50 Ways to Help Your Community
See the many ways we bring hope to the greater Fredericksburg region
50 Years of Hope
A brief glimpse of how services have evolved over five decades
Setting the scene
The Virginia General Assembly passed legislation authorizing local governments to establish community services boards to be established at the local level to best meet the special needs of each locality.
And so it begins
With a staff of less than ten, the Rappahannock Area Mental Health and Mental Retardation Services Board was established.
A Day Support Program is established for adults with intellectual disabilities through a partnership between The ARC of Rappahannock and Stafford County Public Schools.
When the agency began providing staff support to local alcohol and drug prevention programs, the name changes to Rappahannock Area Community Services Board in reflection of changes in the agency’s scope of services.
A little lift
The Parent Education - Infant Development Program is introduced, serving children ages birth to three with developmental delays.
A Day Treatment Program for Adults with Severe and Persistent Mental Illness opens at 1008 Prince Edward Street in Fredericksburg
Help in a Crisis
An Emergency Services program established to provide crisis intervention services 24-hours a day, 365-days a year.
Also that year, the Wolfe Street Group Home opens, serving adults with intellectual disabilities in the City of Fredericksburg.
The Rappahannock Area Kids on the Block (RAKOB) is formed, providing awareness of disabilities through the use of puppets.
The Sponsored Placement Program is established, matching individuals with families who provide room, board and general supervision and teach independent living skills. Also, Project LINK is established to help pregnant and parenting women with risk factors for substance abuse or personal histories of chemical dependency.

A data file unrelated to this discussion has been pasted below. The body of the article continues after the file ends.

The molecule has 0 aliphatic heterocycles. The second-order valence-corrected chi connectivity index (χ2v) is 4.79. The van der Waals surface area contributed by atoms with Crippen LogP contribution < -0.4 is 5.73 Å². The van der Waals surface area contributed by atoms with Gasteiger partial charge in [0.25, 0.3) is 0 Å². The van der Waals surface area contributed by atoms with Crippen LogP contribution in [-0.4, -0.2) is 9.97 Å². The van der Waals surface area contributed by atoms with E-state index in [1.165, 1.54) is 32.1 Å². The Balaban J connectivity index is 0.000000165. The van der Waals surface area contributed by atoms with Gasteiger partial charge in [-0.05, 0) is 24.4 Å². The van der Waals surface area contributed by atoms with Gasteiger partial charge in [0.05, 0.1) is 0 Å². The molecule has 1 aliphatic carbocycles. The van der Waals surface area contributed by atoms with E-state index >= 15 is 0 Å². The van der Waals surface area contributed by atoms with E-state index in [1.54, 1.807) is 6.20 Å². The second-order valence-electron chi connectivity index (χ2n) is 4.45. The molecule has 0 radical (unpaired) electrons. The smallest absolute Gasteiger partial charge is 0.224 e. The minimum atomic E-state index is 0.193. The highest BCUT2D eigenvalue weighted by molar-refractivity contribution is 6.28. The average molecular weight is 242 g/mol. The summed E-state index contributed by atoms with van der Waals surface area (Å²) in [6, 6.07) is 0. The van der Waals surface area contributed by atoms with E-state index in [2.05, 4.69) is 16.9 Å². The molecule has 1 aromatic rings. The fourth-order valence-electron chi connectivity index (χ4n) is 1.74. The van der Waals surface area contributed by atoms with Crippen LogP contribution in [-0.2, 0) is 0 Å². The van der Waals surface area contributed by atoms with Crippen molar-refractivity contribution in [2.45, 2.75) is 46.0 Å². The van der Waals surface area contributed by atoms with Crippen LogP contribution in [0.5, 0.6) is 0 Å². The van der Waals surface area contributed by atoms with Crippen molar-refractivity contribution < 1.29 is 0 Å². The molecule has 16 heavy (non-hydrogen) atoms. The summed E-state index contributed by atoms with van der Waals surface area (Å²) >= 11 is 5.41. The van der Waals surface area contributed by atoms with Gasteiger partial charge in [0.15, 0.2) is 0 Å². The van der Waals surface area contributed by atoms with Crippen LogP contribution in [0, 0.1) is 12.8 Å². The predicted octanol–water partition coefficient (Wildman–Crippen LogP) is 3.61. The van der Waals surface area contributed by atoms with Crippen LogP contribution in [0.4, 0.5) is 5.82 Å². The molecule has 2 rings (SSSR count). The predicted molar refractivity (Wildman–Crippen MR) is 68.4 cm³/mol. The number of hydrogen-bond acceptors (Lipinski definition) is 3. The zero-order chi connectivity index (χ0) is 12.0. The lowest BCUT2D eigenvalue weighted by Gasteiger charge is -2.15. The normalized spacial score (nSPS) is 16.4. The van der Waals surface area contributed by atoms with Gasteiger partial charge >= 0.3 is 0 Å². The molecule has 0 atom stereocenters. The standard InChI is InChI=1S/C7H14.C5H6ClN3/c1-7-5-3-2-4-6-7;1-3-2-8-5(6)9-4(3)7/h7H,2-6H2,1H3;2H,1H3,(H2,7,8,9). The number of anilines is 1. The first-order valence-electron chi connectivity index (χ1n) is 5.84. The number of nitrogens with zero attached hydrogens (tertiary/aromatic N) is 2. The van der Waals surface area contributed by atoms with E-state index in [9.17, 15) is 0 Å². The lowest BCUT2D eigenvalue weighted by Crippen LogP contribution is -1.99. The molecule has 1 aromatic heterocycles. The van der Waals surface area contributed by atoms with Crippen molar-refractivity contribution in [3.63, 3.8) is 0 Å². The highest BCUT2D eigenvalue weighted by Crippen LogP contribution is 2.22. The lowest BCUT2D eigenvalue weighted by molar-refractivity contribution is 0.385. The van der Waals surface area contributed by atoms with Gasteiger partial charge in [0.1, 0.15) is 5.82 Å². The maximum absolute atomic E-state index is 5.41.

River Place Supervised Apartments open, serving adults with mental illness.
Rappahannock Regional Drug Treatment Court is established, which was not only the first regional drug court in the country, but the first to accept juvenile drug offenders.
The Mental Health Crisis Stabilization Program opens a six-bed house at 1512 Princess Anne Street in Fredericksburg to provide a safe, therapeutic residential program for adults experiencing acute psychiatric crisis.
The Sunshine Lady House for Mental Health Wellness & Recovery, a new 12-bed crisis stabilization facility, opens with help from philanthropist Doris Buffett.
In partnership with The Sunshine Lady Foundation, RACSB has established a Respite Care Facility in Stafford County for adults with a developmental disability.
RACSB opens two Intermediate Care Facilities in Spotsylvania County. Individuals currently residing at state-run training centers are able to return to their home communities. The agency will open a third one in Fredericksburg a few years later.
RACSB opens a Crisis Assessment Center at Mary Washington Hospital.
Executive Director Ron Branscome retires, and Jane McDonald Yaun takes the helm of RACSB. Also that year, the agency launches a Medication Assisted Treatment program to address the opioid epidemic.
RACSB begins offering permanent supportive housing to help individuals with severe mental illness who are at risk of homelessness.